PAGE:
Fear 2000: 21st Century Horror
Sheffield Hallam University – 1-2 April, 2016
Abstracts due: 30 November, 2015
We invite proposals for 20 minute papers and 90 minute panels for the first Fear 2000: 21st Century Horror conference at Sheffield Hallam University. Hosted by staff and postgraduate students in the Department of Humanities in collaboration with Celluloid Screams Sheffield Horror Film Festival, the conference will investigate the horror genre’s aesthetic, cultural and industrial concerns in the new millennium.
The horror film has been through stark changes since the turn of the 21st century. We have witnessed the visceral shocks of New French Extremity; the birth of the Neo-Giallo; the recent boom in Australasian horror; franchise reboots and Hollywood remakes; the rise and fall of torture porn; the explosion of found footage both as a studio obsession and a tool for low- and no-budget filmmakers; and the influences of – to name but a few – George A. Romero, John Carpenter and David Cronenberg in a long line of genre throwbacks. In some ways, then, it might seem that 21st century horror is contradictory in its debt to the past; while the genre has changed in many ways, a common criticism of modern studio horror is that it hinges on those endless remakes, reboots and franchises, while some of our finest independent filmmakers are inextricable from their influences.
But just because contemporary horror has an eye on the past does not mean it doesn’t look to our present and future: 9/11, the War on Terror, the Global Recession, the rise of social media and the explosion of celebrity culture have all influenced what it is we are afraid of and, subsequently, the thematic concerns of the modern horror film. Industrially, the horror industry has been experiencing and continues to experience a transformation: crowdfunding, the rise of the horror film festival and video on demand services have dramatically changed how horror is produced, distributed and consumed.
We seek papers that will investigate horror in the 21st century from a range of perspectives that will contribute to the scholarly understanding of a genre in transition, trapped between the past, present and future. Examinations of the genre’s contemporary aesthetic, cultural and industrial concerns are all welcome.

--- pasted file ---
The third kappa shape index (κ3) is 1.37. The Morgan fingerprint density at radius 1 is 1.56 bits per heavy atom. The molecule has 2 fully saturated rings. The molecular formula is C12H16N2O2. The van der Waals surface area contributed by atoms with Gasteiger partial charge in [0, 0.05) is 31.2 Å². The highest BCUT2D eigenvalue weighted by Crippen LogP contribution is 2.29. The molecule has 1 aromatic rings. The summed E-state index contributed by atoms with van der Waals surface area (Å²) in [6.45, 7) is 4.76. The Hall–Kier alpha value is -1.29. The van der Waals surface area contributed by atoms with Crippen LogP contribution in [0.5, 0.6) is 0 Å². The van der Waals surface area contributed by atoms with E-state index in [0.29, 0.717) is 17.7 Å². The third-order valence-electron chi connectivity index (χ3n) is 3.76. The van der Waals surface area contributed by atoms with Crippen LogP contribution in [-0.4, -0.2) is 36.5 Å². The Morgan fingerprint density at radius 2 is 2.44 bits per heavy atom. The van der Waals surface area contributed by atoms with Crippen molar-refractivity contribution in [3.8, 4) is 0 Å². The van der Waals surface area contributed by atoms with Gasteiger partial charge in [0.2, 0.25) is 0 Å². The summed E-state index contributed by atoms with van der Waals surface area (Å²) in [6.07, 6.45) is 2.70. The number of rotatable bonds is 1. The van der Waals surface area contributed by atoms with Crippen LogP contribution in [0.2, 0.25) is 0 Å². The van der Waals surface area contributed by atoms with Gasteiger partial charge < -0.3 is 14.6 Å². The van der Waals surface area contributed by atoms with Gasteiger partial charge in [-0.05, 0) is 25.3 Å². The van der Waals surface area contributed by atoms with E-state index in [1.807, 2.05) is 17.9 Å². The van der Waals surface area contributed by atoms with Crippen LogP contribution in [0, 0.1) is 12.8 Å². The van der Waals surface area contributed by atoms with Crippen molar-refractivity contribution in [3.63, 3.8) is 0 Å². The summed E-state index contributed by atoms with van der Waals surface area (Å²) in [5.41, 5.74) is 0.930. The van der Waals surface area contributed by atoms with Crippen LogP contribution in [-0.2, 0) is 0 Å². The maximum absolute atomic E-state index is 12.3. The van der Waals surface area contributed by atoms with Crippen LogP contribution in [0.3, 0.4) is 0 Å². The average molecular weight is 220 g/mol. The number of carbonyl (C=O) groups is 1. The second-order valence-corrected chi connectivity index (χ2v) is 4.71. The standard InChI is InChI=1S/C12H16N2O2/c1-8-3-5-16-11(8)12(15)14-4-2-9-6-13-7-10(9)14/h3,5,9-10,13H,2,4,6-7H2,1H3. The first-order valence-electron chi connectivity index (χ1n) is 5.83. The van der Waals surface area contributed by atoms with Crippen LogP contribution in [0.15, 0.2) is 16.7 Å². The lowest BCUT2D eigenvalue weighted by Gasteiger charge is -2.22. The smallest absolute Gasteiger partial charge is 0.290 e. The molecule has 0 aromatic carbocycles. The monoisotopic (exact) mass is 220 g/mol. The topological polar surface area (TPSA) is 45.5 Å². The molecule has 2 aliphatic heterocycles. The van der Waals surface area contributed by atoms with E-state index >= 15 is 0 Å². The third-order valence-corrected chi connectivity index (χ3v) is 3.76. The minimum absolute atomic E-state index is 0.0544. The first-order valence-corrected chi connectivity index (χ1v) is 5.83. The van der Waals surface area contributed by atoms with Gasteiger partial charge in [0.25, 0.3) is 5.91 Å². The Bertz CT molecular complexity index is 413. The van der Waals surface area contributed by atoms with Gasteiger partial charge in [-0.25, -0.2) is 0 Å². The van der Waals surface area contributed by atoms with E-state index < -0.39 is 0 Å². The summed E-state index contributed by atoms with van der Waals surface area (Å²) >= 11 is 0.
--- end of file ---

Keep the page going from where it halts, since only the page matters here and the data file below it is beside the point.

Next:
The conference will be held in partnership with Celluloid Screams Sheffield Horror Film Festival. The conference will take place 1-2 April, with some of the programme dedicated to a series of relevant screenings.
The deadline for proposals is 30 November 2015. For twenty minute papers, please submit a short bio and a 300 word abstract including your name, the title of your paper, institutional affiliation and any technological requirements to Craig Ian Mann (email@example.com), Rose Butler (firstname.lastname@example.org) and Shelley O’Brien (shelley.o’email@example.com). We are also seeking proposals for panels of 3-4 people; if you would like to propose a panel, please keep proposals to a maximum of 1000 words and include abstracts, institutional affiliation, technological requirements and contact information for all speakers and a chair (if applicable). Panels should be planned for no more than 90 minutes in total and accommodate time for questions. Please direct any informal enquiries to the above email addresses.
Topics might include but are not limited to:
– Scoring the modern horror film
– Modern special effects
– ’70s/’80s throwbacks
– Animated horror
21st Century Horror Movements:
– Found footage
– New French Extremity
– Torture Porn
– Anthology Films
– 9/11 and the War on Terror
– Security and mass surveillance
– Technology and the rise of social media
– Celebrity culture and body image
– The Global Recession and economics
– National horror cinemas and their domestic contexts
– Cross-cultural connections and international contexts
– Production, funding and crowdfunding
– New media and changes in distribution networks
– The rise of the horror film festival
– Fandom and the horror press
21st Century Horror Writers & Directors
– Ti West
– Alexandre Aja
– Greg McLean
– Ben Wheatley/Amy Jump
– Adam Wingard/Simon Barrett
– Hélène Cattet/Bruno Forzani
Poster designed by Daniel Judge